The government wants to overhaul the working of private mine developers and operators (MDOs) ahead of the first coal mining auctions with private company participation next month and wider plans for a massive increase in coal production.
The Prime Minister’s Office (PMO) has written to NITI Aayog, asking it to consult with industry to create a new legal framework and policy regime for private mine operators.
MDOs play a vital role in the operation of coal mines, but there are two challenges: they are illegal, and they are mostly selected for their ability to do the job at a low cost rather than for bringing in the technical expertise needed to scale up coal mining.
The government’s move comes amid plans by Coal India, the world’s largest coal miner, to produce 1 billion tonnes a year by 2024.In a letter to the NITI Aayog, the PMO said, “There are differing legal positions, practices and approaches and a lack of consistency and transparency” in how MDOs are currently engaged in mining coal and major minerals.
“The appointment of MDOs before allotment of the mineral block appears inappropriate and this may not be allowed in future,” the PMO said. It asked NITI Aayog to frame guidelines for the selection and appointment of MDOs in consultation with secretaries from the Union ministries of mines, coal, steel and finance. Mint has seen a copy of the letter.
In the mining industry, a mine owner often contracts the work of mine development to a third-party MDO, especially in coal. The MDO oversees the whole range of activity, from mine design, planning and construction and rehabilitation of local populations to overburden removal, mining and processing and delivery of the mineral.The MDO contract is awarded mostly on the basis of quoted mining cost per tonne, to the lowest bidder.
So far, coal mine ownership has been restricted to PSUs like Coal India and NTPC or state, who have been the largest employers of MDOs. But with commercial coal mining slated to begin in October, the MDO industry is expected to expand.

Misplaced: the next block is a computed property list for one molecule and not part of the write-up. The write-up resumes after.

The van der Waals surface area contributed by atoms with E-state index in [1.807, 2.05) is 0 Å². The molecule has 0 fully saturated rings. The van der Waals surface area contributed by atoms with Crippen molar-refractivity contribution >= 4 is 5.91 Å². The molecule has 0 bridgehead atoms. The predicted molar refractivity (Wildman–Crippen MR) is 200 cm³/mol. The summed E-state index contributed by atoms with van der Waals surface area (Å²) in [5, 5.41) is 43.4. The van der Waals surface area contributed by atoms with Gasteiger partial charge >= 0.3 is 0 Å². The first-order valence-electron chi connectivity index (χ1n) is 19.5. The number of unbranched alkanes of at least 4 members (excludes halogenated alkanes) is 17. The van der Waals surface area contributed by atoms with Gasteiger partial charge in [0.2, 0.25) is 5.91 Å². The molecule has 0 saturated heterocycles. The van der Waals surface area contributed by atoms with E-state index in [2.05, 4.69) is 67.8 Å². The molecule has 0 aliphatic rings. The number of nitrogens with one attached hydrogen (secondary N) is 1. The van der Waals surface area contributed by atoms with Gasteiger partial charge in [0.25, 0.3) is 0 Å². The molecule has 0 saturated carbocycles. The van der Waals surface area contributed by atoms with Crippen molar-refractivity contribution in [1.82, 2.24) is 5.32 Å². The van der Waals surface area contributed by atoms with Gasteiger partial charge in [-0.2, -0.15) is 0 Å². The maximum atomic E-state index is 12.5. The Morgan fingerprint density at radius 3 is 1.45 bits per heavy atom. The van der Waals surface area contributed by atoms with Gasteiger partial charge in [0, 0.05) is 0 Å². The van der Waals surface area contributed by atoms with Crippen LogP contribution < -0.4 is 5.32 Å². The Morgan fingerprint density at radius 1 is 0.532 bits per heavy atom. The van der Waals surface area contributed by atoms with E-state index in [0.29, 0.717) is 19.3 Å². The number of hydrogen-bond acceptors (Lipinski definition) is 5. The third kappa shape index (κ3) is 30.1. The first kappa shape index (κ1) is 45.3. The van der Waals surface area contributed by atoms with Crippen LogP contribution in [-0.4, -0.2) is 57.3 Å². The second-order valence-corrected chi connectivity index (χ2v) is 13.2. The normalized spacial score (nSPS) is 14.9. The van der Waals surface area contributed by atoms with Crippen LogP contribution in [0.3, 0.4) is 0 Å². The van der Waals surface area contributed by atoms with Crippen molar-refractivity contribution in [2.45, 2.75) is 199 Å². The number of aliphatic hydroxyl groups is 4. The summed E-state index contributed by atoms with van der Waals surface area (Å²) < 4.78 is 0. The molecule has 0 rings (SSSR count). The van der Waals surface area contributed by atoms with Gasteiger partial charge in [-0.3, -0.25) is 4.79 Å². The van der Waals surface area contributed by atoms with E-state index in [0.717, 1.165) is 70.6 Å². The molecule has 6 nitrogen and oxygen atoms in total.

However, outsourcing mining activity is illegal under the Contract Labour Act and Mines and Minerals Act. PSUs and state governments have so far escaped a legal tangle with approval from the ministry of coal.
Pankaj Satija, chief – regulatory affairs, Tata Steel, said. “A mine owner uses an MDO in India primarily to cut costs and improve efficiency. This, however, is in contrast to the global practice of appointing MDOs to bring in expertise and drive adoption of technical best practices.”“Many public sector companies like NTPC, Coal India and, of late, NMDC as well as state government PSUs have gone ahead and engaged MDOs in the mines allotted to them without prior approval from the Central Contract Labour Advisory Board,” R.K. Sharma, secretary general, Federation of Indian Mineral Industries, told Mint.
“One can understand engaging MDOs in the case of NTPC and such PSUs because the lease period for coal mining was for captive use, but in the case of Coal India and NMDC and other standalone mining companies, it is puzzling since they are mining companies. With a view to have synergy in the regulatory framework, it is imperative that there is compatibility in different laws for the engagement of MDOs in the case of coal and major minerals.”Satija recommends clearing the legal inconsistencies and creating a framework that insists on ethical practices and improves safety, while employing the best talent and technology.
With power generation heavily dependent on coal, the need to keep production numbers growing means that MDOs will become significant players in the mineral industry, a senior executive at an MDO said on condition of anonymity.
“Coal India wants to produce 1 billion tonnes every year by 2024. With their own capacities stretched, they need MDOs to produce at least 150-200 million tonnes yearly, that’s why even they are coming out with tenders now to engage MDOs. But these contracts are skewed heavily in favour of state agencies and differ from state to state with MDOs made to absorb many of the risks and penalties and deal with payment delays, making it difficult and expensive for us to get bank financing.“I think what the PMO also wants to do is create standard contracts on engaging MDOs where it is clear who bears which risk, who is responsible for land acquisition, relief and rehabilitation, etc.”
Large MDOs today include BGR Mining and Infra Ltd, Adani Enterprises, Thriveni Earthmovers, Dilip Buildcon, Sainik Mining and Allied Services, Sical Logistics, Monte Carlo and Ambey Mining.
The NDA government is keen to step up India’s coal production. Despite having the world’s fourth largest coal reserves, India imports around 235 million tonnes (mt) of coal a year. The government estimates that of this, at least 135 mt can be substituted by mining more locally. The Centre had set a mining target of 1.5 billion tonnes of coal by 2020, which was missed.In May, along with opening up commercial coal mining, promoting coal gassification and auctioning 50 new coal and 500 mineral blocks as part of the covid-19 reforms package, the government also promised an investment of Rs50,000 crore to create transportation infrastructure for evacuating 1 billion tonnes of coal from Coal India Ltd’s mines.